Phil: What’s in the air in Augusta these days? Seems a little tense.
Ethan: You referring to my Democrats vaporizing former Rep. Jonathan McKane’s nomination to the Dirigo Health board?
Phil: Indeed. But not just your party. Democrats did that on the heels of Gov. Paul LePage threatening to veto every bill the Legislature sends to his desk if they didn’t agree to pay the hospitals the $484 million they are owed.
Ethan: Which, of course, was right on the heels of Republican House Minority Leader Ken Fredette saying the state shutdown train may be entering the station this spring.
Phil: And didn’t you tell me you got a couple of calls from legislators “off the record” bemoaning the state of affairs between the two parties?
Ethan: Yup. I actually got a call from a Republican this week telling me that he has never seen committee work this divided. He’s been there under a lot of different leaders, and he said he has never seen it this partisan.
Phil: When Republicans start calling you, maybe we should call in Homeland Security to investigate what was injected into the ventilation system. Or maybe Washington, D.C., has wafted into the Maine State House.
Ethan: Any thoughts on why it’s occurring? I know many will blame LePage as setting the tone for the state, but that feels too simplistic to me.
Phil: Remember our post-election comments last fall on WCSH 6 and WLBZ 2 where I offered the opinion that Democrats regained control of the Legislature by vilifying key Republican candidates for casting votes that they themselves voted for?
Ethan: Yes, I do.
Phil: Then, post election day, your party tattooed a videographer to LePage to record “special moments” for the next campaign. These win-at-all-cost efforts mirrored the D.C. elections. Campaigning hasn’t ended, and governing for the people hasn’t started.
Ethan: I am trying to steer clear of blaming one party over the other, and you are flat out blaming the Democrats. C’mon, no one buys that.
Phil: Stay with me. My point is that the political philosophies are deeply rooted. One side sees no problem with government spending; the other sees it as cruel to inflict this generation’s bills on the next.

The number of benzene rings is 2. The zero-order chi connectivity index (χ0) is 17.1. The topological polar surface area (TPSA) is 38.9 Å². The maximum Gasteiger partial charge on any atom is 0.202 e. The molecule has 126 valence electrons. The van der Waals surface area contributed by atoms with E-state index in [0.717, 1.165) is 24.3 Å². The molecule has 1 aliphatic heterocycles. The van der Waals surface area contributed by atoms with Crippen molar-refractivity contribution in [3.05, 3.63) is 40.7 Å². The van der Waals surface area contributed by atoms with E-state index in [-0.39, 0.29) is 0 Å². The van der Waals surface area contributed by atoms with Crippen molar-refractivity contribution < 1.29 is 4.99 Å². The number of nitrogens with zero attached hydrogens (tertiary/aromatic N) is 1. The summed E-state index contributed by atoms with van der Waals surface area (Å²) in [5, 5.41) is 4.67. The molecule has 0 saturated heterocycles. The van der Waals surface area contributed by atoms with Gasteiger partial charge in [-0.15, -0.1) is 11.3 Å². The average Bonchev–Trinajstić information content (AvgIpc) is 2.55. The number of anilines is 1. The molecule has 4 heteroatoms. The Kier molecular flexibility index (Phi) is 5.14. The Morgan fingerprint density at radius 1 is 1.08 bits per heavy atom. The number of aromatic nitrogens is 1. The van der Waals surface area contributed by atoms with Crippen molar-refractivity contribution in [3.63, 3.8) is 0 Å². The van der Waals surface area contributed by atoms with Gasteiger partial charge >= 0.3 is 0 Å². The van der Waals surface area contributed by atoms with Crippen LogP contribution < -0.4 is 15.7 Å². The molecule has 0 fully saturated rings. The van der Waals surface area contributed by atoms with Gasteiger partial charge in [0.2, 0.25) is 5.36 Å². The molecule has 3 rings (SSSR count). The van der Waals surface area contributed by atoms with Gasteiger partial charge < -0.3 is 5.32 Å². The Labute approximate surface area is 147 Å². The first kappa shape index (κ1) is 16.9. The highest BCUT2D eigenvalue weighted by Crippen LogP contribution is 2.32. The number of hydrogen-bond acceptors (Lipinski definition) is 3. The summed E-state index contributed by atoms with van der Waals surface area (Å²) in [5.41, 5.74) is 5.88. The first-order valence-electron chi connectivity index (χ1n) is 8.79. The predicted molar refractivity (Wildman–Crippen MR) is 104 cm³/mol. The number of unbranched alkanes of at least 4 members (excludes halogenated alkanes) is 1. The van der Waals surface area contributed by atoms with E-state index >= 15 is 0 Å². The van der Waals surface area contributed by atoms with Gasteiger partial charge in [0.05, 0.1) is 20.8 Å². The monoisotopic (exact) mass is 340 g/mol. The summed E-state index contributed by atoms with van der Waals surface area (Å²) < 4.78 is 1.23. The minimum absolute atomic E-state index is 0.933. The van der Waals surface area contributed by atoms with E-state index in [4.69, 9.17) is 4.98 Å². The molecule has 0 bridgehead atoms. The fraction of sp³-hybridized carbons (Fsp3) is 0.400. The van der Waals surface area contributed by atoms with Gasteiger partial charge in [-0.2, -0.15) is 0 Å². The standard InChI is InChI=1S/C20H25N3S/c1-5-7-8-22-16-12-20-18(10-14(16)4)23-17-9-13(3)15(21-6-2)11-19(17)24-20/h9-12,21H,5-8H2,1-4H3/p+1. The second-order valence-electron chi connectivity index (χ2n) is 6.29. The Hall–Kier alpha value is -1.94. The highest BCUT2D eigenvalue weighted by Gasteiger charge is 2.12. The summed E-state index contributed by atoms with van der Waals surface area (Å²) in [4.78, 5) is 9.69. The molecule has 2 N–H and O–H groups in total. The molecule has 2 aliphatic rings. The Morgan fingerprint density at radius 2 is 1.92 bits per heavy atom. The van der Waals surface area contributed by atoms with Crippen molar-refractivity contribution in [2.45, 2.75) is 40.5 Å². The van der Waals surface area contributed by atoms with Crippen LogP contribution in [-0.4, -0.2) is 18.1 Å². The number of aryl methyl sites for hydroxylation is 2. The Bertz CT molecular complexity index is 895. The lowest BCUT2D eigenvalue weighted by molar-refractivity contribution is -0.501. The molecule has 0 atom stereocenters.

Ethan: If you honestly believe your last sentence, then you are perpetuating the problem. You know as well as I do that there are hundreds of examples of Democrats opposing spending and hundreds of examples of Republicans inflicting bills on the next generation. The issue between the two parties is simply priorities around spending and where and when the government should get involved. But that philosophy hasn’t changed for 100 years, so this tension in Augusta has to be related to something else.
Phil: In a word: emotion. If Augusta could just find enough votes it could appropriate money for almost anything. I recall my former colleague, now-U.S. Rep. Chellie Pingree declare from the floor of the Maine Senate that there should be no budget surpluses with so many unmet needs out there.
Ethan: The difference between our parties is often the difference between what one side says we can’t afford to do and what the other says we can’t afford not to do. But again, something is different today.
Phil: Well, what do you think it is?
Ethan: I suspect it has to do with this being the first time in 10 years that Maine has divided government. Since 2002, one party or the other has ruled both the executive and legislative branches. Not so today, and both sides don’t know how to handle it.
Phil: In fact, if you really think about it, this is the first time we have truly had divided government since the early 1990s when Republican Gov. Jock McKernan was in the Blaine House, and Democrats ruled the State House.
Ethan: True. And we all know how that turned out. Sixteen days of government shutdown. You think we are headed down the same path?
Phil: I hope not. But again, I come back to the issue of campaigns. I sense the tension will just get worse and worse if the 24/7/365 campaigns we see these days don’t slow down. The Democratic Party tailing the governor with a video camera two years prior to a vote being cast doesn’t send a very welcoming message.
Phil: It’s time to govern, face facts and recognize that just because you have the gavel or the keys to the Blaine House, it’s not “winner take all.” That happened on Election Day last November.
Ethan: Both sides have got to rise above the fray and see beyond the fighting. The greatest lesson of politics, in my opinion, is to never let all the praise you receive go to your head. And never let all the attacks get into your blood.
Phil: Otherwise known as finding a way to become a states-person Maybe it will take time, but let’s hope they get there.